Sunday, 10 August 2014

Life Facing Forward Part 1

Written by Juliette 

This week Sammy has moved into a second stage car seat and now faces forward. He loves it; he can take in the world as it goes by the front windscreen instead of being bored with the view of the back seat or the sky. Every day when I look behind me to reverse off the drive he smiles at me with big eyes. Yes, he's very happy with his new car seat.  


As Mark mentioned in his last post Sammy is over one year now so I have been a bit reflective about our experiences but now I'm ready to face forward just like Sammy.  Here are my musings and a recap of the year just gone.  


Samuel was born to doting brother Joseph, Mark and me. For the first few weeks he seemed like any newborn but just a few weeks later we knew something wasn't quite right. He was feeding constantly, only settled in my arms and didn't sleep! From 3-7pm I'd feed him without a break, 'cluster feeding' I was told. Once he was asleep in my arms we warmed his cot a little with a hot water bottle and then put him down. He would sleep in there for 30 minutes if we were lucky. Then the whole process of feeding to sleep would start again and last all night. Despite eating constantly day and night he was not putting on weight and by 6 weeks old he had fallen off the bottom of the centile chart. 

I took Sammy to the GP twice for what we thought was silent reflux and we tried two different medications. I was going to take him again the next day because I noticed that even after feeding his lips looked dry and on some occasions his fontanelle was a little sunken. These are signs of dehydration, so I was getting worried. 

A day later on a Monday morning I received a call from our health visitor explaining that a nurse from a large specialist hospital (not our local hospital) wanted to come and talk to me about the results of the newborn screening test and did I have someone with me? I knew it would be bad news because she had checked I had some support so I got Mark to come home from work immediately. If you want to read about how we received the diagnosis you can here.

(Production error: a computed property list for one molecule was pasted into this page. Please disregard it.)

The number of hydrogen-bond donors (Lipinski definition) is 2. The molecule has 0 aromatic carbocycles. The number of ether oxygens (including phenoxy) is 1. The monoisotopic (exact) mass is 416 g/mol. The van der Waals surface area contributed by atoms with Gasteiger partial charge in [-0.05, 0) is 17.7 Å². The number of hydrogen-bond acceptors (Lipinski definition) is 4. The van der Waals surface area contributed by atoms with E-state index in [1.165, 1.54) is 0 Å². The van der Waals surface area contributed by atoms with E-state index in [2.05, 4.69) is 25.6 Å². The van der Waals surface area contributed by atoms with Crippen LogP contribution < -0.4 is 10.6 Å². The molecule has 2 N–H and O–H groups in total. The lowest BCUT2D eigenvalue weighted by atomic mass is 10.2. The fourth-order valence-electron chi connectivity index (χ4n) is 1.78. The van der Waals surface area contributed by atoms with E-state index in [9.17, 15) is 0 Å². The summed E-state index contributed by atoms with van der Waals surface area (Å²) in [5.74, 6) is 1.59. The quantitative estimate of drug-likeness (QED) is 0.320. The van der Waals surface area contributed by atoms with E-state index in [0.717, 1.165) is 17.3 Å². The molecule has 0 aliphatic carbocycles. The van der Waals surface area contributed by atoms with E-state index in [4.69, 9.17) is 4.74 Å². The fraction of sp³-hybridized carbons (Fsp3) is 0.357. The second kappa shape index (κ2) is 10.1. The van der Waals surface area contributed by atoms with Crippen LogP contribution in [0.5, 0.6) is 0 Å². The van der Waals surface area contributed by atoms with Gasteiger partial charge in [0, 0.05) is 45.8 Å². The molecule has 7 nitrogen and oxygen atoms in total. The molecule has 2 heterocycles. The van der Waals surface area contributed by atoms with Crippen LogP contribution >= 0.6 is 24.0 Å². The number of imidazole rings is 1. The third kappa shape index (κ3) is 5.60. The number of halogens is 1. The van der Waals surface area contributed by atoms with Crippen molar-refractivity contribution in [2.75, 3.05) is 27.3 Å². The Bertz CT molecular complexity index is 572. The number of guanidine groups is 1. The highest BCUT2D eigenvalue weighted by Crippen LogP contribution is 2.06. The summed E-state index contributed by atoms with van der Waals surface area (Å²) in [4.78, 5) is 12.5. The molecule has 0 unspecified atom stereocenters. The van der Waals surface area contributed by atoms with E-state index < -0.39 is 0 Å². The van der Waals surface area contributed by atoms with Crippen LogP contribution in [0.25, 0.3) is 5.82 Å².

Diagnosis: Shocking news


So Sammy was diagnosed at 7 weeks old with Cystic Fibrosis, a genetic condition of the lungs and digestive system. Mark and I had no idea we each carried a faulty gene. Immediately after diagnosis the Cystic Fibrosis (CF) Team started him on a number of medications including meds for reflux, but the most dramatic one was Creon, a fat dissolving enzyme. The reason the effects were so impressive was because it compensated for one of the problems Sammy had been suffering from. Although his body makes this enzyme, the tubes it travels down from pancreas to stomach are all blocked with mucus caused by the CF. As a consequence, Sammy doesn't digest any fat in his food or get any of the fat soluble vitamins either. For the 7 weeks prior to diagnosis Sammy was starving. Nothing he ate satisfied his hunger. This is the reason he wasn't putting on weight, fed constantly, didn't sleep and wouldn't settle. Did I mention he wanted to be held a LOT or that he screamed for every car journey even if he'd just been fed minutes before? The Creon enzyme is given for every food which contains fat and has to be calculated so that he receives the correct amount for the quantity of fat in each meal. He is currently having about 15-20 doses of Creon a day. Initially Sammy's milk intake didn't decrease but we could tell he was satisfied from the food as he was settled after each feed. He played catch up for a long time whilst he put on some weight and then the number of feeds eventually became more manageable. 


I want to say here that we are so extremely grateful for the work of the Cystic Fibrosis Trust who campaigned to get CF included in the newborn screening programme for every baby in the UK. Without the simple heel prick test we wouldn't have received a diagnosis for possibly months until someone had figured it out. Sammy would have continued to lose weight, not sleep and could well have had damaging chest infections. He would have been in a terrible state if he had been diagnosed late. With an early diagnosis it has given Sammy the best possible start. I also want to share something I read after a BBC drama 'Call the Midwife' featured CF in the storyline. In the 1950s and 60s before a lot was known about CF, children with the condition usually died in infancy or early childhood. This would have mainly been because of the child's failure to thrive and any infections would have been difficult for a malnourished child to fight off. What I read was that some mothers were either nearly or actually sectioned as their health professionals believed they were not feeding their babies. I can totally identify with this, feeding a baby constantly is exhausting. Then add complete sleep deprivation to the mix and you can imagine why mothers may have become or just appeared depressed. Then you have a health professional who sees a starving, underweight baby and a mother who says she feeds all the time but that doesn't add up. I can see how it happened and I'm so grateful for the newborn screening and the amazing advances in treatment.  


Following diagnosis we had 9 really tough months but for various reasons but after those months things started to settle down a lot and we are now ready to face forward. 


Part 2 to follow.

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